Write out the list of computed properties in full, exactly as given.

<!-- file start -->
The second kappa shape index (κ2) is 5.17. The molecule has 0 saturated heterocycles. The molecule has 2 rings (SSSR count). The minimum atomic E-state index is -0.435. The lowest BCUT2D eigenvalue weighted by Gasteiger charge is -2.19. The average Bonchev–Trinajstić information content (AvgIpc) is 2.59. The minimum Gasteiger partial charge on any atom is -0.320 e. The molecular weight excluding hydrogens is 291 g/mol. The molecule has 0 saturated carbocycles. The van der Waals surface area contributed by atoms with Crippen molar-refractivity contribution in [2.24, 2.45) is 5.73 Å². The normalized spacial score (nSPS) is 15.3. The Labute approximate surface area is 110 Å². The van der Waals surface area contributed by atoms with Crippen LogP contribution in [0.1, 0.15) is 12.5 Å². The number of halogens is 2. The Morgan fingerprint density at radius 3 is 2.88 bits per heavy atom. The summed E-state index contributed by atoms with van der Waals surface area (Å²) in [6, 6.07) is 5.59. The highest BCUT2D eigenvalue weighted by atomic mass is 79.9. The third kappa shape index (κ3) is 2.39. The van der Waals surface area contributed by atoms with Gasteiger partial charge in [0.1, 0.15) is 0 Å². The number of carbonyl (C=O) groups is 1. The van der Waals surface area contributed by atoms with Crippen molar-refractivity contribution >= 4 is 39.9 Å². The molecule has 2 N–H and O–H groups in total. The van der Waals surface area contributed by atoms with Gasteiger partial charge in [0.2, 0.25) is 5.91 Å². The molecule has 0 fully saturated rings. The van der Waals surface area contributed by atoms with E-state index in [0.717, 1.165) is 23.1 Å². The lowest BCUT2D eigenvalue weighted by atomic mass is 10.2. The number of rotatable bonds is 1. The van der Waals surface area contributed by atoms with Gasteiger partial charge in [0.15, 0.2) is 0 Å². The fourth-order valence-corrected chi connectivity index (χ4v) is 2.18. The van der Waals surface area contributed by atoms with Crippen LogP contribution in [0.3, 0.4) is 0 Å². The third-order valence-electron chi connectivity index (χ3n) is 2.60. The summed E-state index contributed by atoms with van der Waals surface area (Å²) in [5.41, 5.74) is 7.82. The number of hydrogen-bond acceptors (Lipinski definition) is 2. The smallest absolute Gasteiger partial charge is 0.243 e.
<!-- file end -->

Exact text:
The second kappa shape index (κ2) is 5.17. The molecule has 0 saturated heterocycles. The molecule has 2 rings (SSSR count). The minimum atomic E-state index is -0.435. The lowest BCUT2D eigenvalue weighted by Gasteiger charge is -2.19. The average Bonchev–Trinajstić information content (AvgIpc) is 2.59. The minimum Gasteiger partial charge on any atom is -0.320 e. The molecular weight excluding hydrogens is 291 g/mol. The molecule has 0 saturated carbocycles. The van der Waals surface area contributed by atoms with Crippen molar-refractivity contribution in [2.24, 2.45) is 5.73 Å². The normalized spacial score (nSPS) is 15.3. The Labute approximate surface area is 110 Å². The van der Waals surface area contributed by atoms with Crippen LogP contribution in [0.1, 0.15) is 12.5 Å². The number of halogens is 2. The Morgan fingerprint density at radius 3 is 2.88 bits per heavy atom. The summed E-state index contributed by atoms with van der Waals surface area (Å²) in [6, 6.07) is 5.59. The highest BCUT2D eigenvalue weighted by atomic mass is 79.9. The third kappa shape index (κ3) is 2.39. The van der Waals surface area contributed by atoms with Gasteiger partial charge in [0.1, 0.15) is 0 Å². The number of carbonyl (C=O) groups is 1. The van der Waals surface area contributed by atoms with Crippen molar-refractivity contribution >= 4 is 39.9 Å². The molecule has 2 N–H and O–H groups in total. The van der Waals surface area contributed by atoms with Gasteiger partial charge in [0.2, 0.25) is 5.91 Å². The molecule has 0 fully saturated rings. The van der Waals surface area contributed by atoms with E-state index in [0.717, 1.165) is 23.1 Å². The lowest BCUT2D eigenvalue weighted by atomic mass is 10.2. The number of rotatable bonds is 1. The van der Waals surface area contributed by atoms with Gasteiger partial charge in [0.15, 0.2) is 0 Å². The fourth-order valence-corrected chi connectivity index (χ4v) is 2.18. The van der Waals surface area contributed by atoms with Crippen LogP contribution in [0.3, 0.4) is 0 Å². The third-order valence-electron chi connectivity index (χ3n) is 2.60. The summed E-state index contributed by atoms with van der Waals surface area (Å²) in [5.41, 5.74) is 7.82. The number of hydrogen-bond acceptors (Lipinski definition) is 2. The smallest absolute Gasteiger partial charge is 0.243 e.